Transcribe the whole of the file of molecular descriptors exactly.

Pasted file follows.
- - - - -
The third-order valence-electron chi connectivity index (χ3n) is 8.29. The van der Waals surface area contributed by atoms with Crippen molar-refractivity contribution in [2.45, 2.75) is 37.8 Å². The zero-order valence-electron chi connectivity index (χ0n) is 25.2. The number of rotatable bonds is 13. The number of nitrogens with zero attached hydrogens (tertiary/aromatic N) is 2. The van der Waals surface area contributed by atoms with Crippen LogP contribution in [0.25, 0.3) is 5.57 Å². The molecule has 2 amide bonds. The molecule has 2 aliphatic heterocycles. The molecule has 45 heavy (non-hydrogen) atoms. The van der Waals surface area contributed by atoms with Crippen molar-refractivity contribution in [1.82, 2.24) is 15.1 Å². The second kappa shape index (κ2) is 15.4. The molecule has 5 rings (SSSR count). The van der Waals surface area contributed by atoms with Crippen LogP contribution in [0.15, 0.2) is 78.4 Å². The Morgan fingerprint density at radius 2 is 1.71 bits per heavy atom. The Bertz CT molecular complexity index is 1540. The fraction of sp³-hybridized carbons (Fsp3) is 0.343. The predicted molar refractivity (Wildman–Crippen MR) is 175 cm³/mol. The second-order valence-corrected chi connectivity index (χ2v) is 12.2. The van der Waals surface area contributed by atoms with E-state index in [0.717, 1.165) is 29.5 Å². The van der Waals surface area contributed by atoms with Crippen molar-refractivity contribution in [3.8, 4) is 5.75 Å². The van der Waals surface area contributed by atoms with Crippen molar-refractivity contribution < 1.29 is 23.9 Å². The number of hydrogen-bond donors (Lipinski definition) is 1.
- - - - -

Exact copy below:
The third-order valence-electron chi connectivity index (χ3n) is 8.29. The van der Waals surface area contributed by atoms with Crippen molar-refractivity contribution in [2.45, 2.75) is 37.8 Å². The zero-order valence-electron chi connectivity index (χ0n) is 25.2. The number of rotatable bonds is 13. The number of nitrogens with zero attached hydrogens (tertiary/aromatic N) is 2. The van der Waals surface area contributed by atoms with Crippen LogP contribution in [0.25, 0.3) is 5.57 Å². The molecule has 2 amide bonds. The molecule has 2 aliphatic heterocycles. The molecule has 45 heavy (non-hydrogen) atoms. The van der Waals surface area contributed by atoms with Crippen molar-refractivity contribution in [1.82, 2.24) is 15.1 Å². The second kappa shape index (κ2) is 15.4. The molecule has 5 rings (SSSR count). The van der Waals surface area contributed by atoms with Crippen LogP contribution in [0.15, 0.2) is 78.4 Å². The Morgan fingerprint density at radius 2 is 1.71 bits per heavy atom. The Bertz CT molecular complexity index is 1540. The fraction of sp³-hybridized carbons (Fsp3) is 0.343. The predicted molar refractivity (Wildman–Crippen MR) is 175 cm³/mol. The second-order valence-corrected chi connectivity index (χ2v) is 12.2. The van der Waals surface area contributed by atoms with E-state index in [0.717, 1.165) is 29.5 Å². The van der Waals surface area contributed by atoms with Crippen molar-refractivity contribution in [3.8, 4) is 5.75 Å². The van der Waals surface area contributed by atoms with Crippen molar-refractivity contribution < 1.29 is 23.9 Å². The number of hydrogen-bond donors (Lipinski definition) is 1.